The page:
NOTE: This first appreared in the Feb. 20 edition of the Daily Herald Business Ledger
You could say Dean Hart is building a farm system for his league.
Hart’s parent company, Skokie-based NanoInk Inc., has been a leader in developing equipment and systems for the nanotechnology industry. For those not into nano, it’s an industry that’s based on developing things that are one billionth of a meter in size (about 80,000 times smaller than a human hair). Nanotechnology’s potential has expanded exponentially over the past decades, moving from primarily computer processors into every day applications, from medicine delivery systems to the stuff that keeps stains from settling on your clothes and carpets.
As a result of that growth, Hart said, the nanotechnology industry will generate $1 trillion in business by 2020, creating the need of 6 million new jobs globally. However, nanotechnology education has been traditionally taught in “cleanroom” environments either on the job or at a the advanced-degree level at a few colleges, which is creating a gap in skilled workers to fill the increasing number of jobs ahead.
“The problem became how can we drive nano education to the undergraduate level and create a true nano-savvy workforce?” Hart said.
To answer that, NanoInk has created an educational division called NanoProfessor. Hart, who is NanoProfessor’s chief commercial officer, led development of a three-pronged education program that can be used by schools to teach nanotechnology. The program provides equipment developed by NanoInk — which Hart notes does not need to be used in a cleanroom — as well as a textbook and laboratory exercises. The program also teaches the instructors how to administer the program and provides support to the schools.
NanoProfessor’s goal is to help schools gets students interested in nanotechnology earlier in the educational process. With President Obama’s push to increase education in STEM subjects (science, technology, engineering and mathematics), Hart notes this program is a good fit in that mandate.
“We need to keep asking, how do we continue to excite students around STEM?” he said. “Well, nanotechnology — if you do it right — can be one of the most exciting things in the world.”
While NanoProfessor was originally developed to focus on colleges, Hart said they have received increasing interest in the program from community colleges and high schools. Last month, NanoProfessor held a three-day “NanoCamp” for a group of science teachers from Wheeling High School, where they were introduced to the program and given hands-on experience with the equipment and labs.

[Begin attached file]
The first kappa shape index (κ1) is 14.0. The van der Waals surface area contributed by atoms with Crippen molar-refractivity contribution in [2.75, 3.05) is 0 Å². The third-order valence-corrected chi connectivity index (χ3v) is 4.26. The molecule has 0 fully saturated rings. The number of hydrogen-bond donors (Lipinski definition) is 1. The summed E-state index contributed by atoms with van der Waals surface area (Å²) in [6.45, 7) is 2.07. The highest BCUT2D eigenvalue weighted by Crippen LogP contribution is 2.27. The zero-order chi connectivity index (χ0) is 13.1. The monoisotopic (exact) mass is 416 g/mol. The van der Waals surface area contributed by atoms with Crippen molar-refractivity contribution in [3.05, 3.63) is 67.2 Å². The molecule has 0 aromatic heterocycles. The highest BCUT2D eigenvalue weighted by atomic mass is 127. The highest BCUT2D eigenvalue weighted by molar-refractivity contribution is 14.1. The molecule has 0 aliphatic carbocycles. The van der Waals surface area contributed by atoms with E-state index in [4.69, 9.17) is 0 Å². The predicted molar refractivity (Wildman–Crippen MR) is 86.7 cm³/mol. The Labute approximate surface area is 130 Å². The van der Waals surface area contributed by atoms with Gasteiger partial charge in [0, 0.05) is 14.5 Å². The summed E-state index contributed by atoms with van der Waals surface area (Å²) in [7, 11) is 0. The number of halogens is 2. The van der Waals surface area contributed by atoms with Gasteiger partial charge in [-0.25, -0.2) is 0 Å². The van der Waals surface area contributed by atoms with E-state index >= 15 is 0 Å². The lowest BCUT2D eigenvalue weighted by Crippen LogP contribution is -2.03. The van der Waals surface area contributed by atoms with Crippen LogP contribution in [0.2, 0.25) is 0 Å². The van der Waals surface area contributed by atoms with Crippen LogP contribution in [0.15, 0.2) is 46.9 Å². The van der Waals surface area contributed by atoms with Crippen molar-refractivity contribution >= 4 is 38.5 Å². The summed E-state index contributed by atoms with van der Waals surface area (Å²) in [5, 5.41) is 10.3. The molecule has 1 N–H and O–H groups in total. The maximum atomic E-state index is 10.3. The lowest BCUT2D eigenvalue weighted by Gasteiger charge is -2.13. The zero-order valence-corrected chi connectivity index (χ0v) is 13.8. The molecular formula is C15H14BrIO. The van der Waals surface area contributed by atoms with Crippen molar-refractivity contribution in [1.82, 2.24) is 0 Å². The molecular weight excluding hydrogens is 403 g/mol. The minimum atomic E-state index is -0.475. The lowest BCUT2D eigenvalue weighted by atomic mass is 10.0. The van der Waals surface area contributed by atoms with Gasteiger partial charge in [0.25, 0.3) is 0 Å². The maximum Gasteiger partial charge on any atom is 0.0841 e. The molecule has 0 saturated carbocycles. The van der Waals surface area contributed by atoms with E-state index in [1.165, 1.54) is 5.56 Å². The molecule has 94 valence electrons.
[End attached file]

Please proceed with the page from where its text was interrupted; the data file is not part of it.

“We received an introduction to nanoscience and conducted hands-on training with NanoInk’s NLP 2000, which enabled us to make structures at the nanoscale on a desktop system, something that is usually only able to be done in a multimillion dollar cleanroom,” Wheeling biology teacher Frank Caballero said in a news release. “We are very excited to take what we’ve learned back to the classroom. Exposure to these advances in science will interest students pursuing careers in medicine, scientific research, engineering, and others.”
Hart said Wheeling High Principal Lazaro Lopez and the teachers were very positive about the experience and he hopes they will be able to adopt the program at the Northwest Suburban District 214 school in the near future.
In addition, City Colleges of Chicago has partnered with NanoProfessor to provide two students in the college’s “Introduction to Nanotechnology” course with paid summer internships at NanoProfessor’s labs in Skokie.
“Our partnership with NanoProfessor will offer our students an unprecedented opportunity to build valuable technical skills and gain real-world experience in the growing nanotechnology industry,” Cheryl L. Hyman, chancellor of City Colleges of Chicago, said in a release.
Hart added the internship helps NanoProfessor by bringing a fresh perspective into the company to help develop new products and concepts.
“Our interns are finding ways to do things that our Ph.D’s haven’t thought of, and that’s a beautiful thing,” he said.
Hart is quick to note that, although NanoProfessor students learn on NanoInk equipment, the program goes well beyond learning how to use the tools. The entire program is structured around teaching students the concepts of nanotechnology and how it relates to the sciences of biology, chemistry and physics. That, he said, gives the students marketable skills in the industry, and gives the U.S. a leg up in the global race for jobs.
“There’s no doubt that this is a race. There is competition,” Hart said. “Other countries have already recognized that those with a trained workforce will be the leaders in attracting new companies to them.”
Hart said he understands the need for schools and funding agencies to be able to justify the return on the investment (NanoProfessor’s cost is less than $300,000, which is far less expensive than building a cleanroom environment classroom). But, he added, it is also important that the industry have a pool of trained workers to fill the growing demand in jobs over the next several years, and it will be the schools that will drive that need.
“I want to see these colleges and schools training students because that’s where my future workforce is coming from,” he said. “I need undergrads who are nano savvy who can serve as my trainers, my installers, my marketing people, and get this done, and do that at significantly less expense than have a company full of Ph. Ds.”